CoreShares Top40 to CoreShares Sci-Beta

The new CoreShares Sci-Beta ETF

It’s amazing how quickly time flies and it’s been over 7 months since I started my first investment with EasyEquities. I’m investing in ETFs and this is my next update. You’ll see a change though as I was invested in the CoreShares Top 40 ETF which has now converted to what they call the CoreShares Sci-Beta ETF.

The monthly updates are not always that exciting but this month (July 2019) has two interesting aspects:

  • dividends,
  • and the changes to the CoreShares Top40 index.

But before we get to that, let’s take a look at my current investments.

My current investments

EasyEquities July 2019 Balance

To date I have invested a total of R7,950 into ETF’s and I currently have a balance of R8,037.38. As always, I only keep track of the lumpsum amount I invested and I don’t try to track fees or taxes as that makes life complicated. So think of it simply as the amount that I transferred from my bank account.

EasyEquities Investment Portfolio
EasyEquities Investment Portfolio

It’s been over 7 months and if I had simply deposited my money into my bank account and earned 5% interest, I would have had slightly more money. Passive investing is certainly not a “get rick quick” scheme and there will be periods where your money doesn’t grow that well. I’m tracking it though to see how it works out.

This table shows the amounts that I invested, and the number of days that it would have grown. The middle area is if it was in a bank account earning a steady 5% interest and the last columns show my actual earning (rounded up). So my average growth since starting is 4.5% or around R90.

EasyEquities growth compared to a bank account

I’m not sure how long I’ll keep tracking this growth but when starting this series I committed to at least a year which means I have a few more months left. Let’s see what happens.


Dividends are great! Every few months you receive money which is truly passive income. You don’t have to do anything for it!

Dividends received up to July 2019

Again I don’t track taxes so these dividend figures are the net amounts that were allocated to my account. I always just reinvest them immediately but you don’ t necessarily have to do that.

This month was good and I received almost R50 in dividends. Sure, that is really nothing and won’t make any difference to my life but it’s the underlying principle that gets me excited! The money will come every few months and the more you have invested, the more you receive as dividends.

Not all ETFs pay dividends as some simply increase the value of the underlying shares. It’s tricky to find a consolidated list though of which funds do what, and when. Thankfully for us, Nerina Visser from ETF SA puts together a quarterly list showing all the ETFs and their dividend and distributions. Follow her on Twitter.

The new CoreShares Sci-Beta

Up to now I have allocated 30% of my portfolio to local equities, specifically in the CoreShares Equally Weighted Top 40 Fund. What this WAS is that your investment was equally distributed between the Top 40 companies as listed on the JSE. That’s a nice simple diversified portfolio.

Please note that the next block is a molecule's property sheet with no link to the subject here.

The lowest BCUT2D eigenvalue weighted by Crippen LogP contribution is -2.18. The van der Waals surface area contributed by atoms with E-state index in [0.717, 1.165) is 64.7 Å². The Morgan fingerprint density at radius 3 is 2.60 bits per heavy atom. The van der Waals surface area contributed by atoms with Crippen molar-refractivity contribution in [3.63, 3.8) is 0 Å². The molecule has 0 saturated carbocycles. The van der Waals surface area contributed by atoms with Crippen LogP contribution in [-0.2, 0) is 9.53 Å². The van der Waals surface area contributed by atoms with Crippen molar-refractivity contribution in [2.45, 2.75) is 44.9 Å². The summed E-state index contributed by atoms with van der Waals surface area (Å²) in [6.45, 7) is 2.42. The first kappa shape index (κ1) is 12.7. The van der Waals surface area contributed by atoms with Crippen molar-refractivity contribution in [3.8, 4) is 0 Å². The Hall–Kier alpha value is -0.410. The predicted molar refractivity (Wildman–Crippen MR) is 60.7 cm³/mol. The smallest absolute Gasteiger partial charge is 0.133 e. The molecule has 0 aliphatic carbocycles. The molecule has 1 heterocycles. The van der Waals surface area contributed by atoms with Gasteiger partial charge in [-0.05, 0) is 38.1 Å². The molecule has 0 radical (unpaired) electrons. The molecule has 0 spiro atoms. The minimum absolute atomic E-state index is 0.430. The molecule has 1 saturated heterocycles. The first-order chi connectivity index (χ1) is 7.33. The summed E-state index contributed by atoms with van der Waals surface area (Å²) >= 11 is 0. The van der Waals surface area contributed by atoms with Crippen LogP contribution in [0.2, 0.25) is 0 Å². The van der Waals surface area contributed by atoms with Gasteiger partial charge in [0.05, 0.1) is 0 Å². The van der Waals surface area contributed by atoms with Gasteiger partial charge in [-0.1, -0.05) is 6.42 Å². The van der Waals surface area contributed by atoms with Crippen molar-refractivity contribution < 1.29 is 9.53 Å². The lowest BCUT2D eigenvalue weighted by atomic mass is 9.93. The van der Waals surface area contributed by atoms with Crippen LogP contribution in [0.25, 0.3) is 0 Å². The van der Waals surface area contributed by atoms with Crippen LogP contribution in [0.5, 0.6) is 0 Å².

CoreShares has however changed the underlying index to what is now called the Scientific Beta Multi-Factor Index Fund. This index still looks at the Top 40 companies, but instead of simply distributing your investment equally amongst them, it now uses 6 factors to find the best investment weighting; size, momentum, volatility, value, low investment and high profitability.

In theory this is much better and one can use a lot of automation (or AI) to create the best investment strategy. But, this new approached diverges from a standard passive investing approach as this is now semi-actively managed. Many fans of passive investing are running for the hills whilst others (like me) are cautiously standing on the sidelines.

I don’t really know what to do. For now though, I’ll stick with the CoreShares Sci-Beta approach and see how things go.

My new investment strategy

I don’t want to do anything too drastic so I’ll keep reading and keep tracking my investments but when I next invest I’ll realign my portfolio to implement some minor changes.

  • 30% 25% Local Equities – CoreShares Sci-Beta
  • 10% 15% Local Equities – Satrix Top 40
  • 10% Local Property – Satrix Property ETF
  • 40% Offshore Equities – Satrix Worldwide
  • 10% Offshore Property – Sygnia Global Property ETF

I’m reducing my investment in the CoreShares Sci-Beta fund and will probably reduce it more in the coming months. I’m also strongly considering adding a small percentage of a Top50 fund or an emerging markets but I am also aware of over-complicating life. So for now I’ll stick to the above.

In closing

Passive investing has proven it’s value over the long run and it’s eay to get caught up in the details and trying to “win” at the game by over-diversifying. One needs to keep things simple and just keep making monthly investments.

Patience is what counts most!

Previous updates

I won’t list them all, but the past 3 updates were:

Invest in ETF’s – My June 2019 update

How does political instability affect investment? (May 2019)

Are ETF good investments? April 2019 was a really good month for me!


  1. Personally I find smart beta funds an interesting read but intimidating. I’d rather stay with something I know and know well. So I have allocated 1% of my SA equity allocation to SMART. Same with DIVTRX and STXMMT. Of these 3 the most promising is STXMMT, but I have had a few mistrades with STXMMT so I hestitate to increase my allocation just yet. Follow my blog at for more tips and articles on ETF investing.

Please share your thoughts

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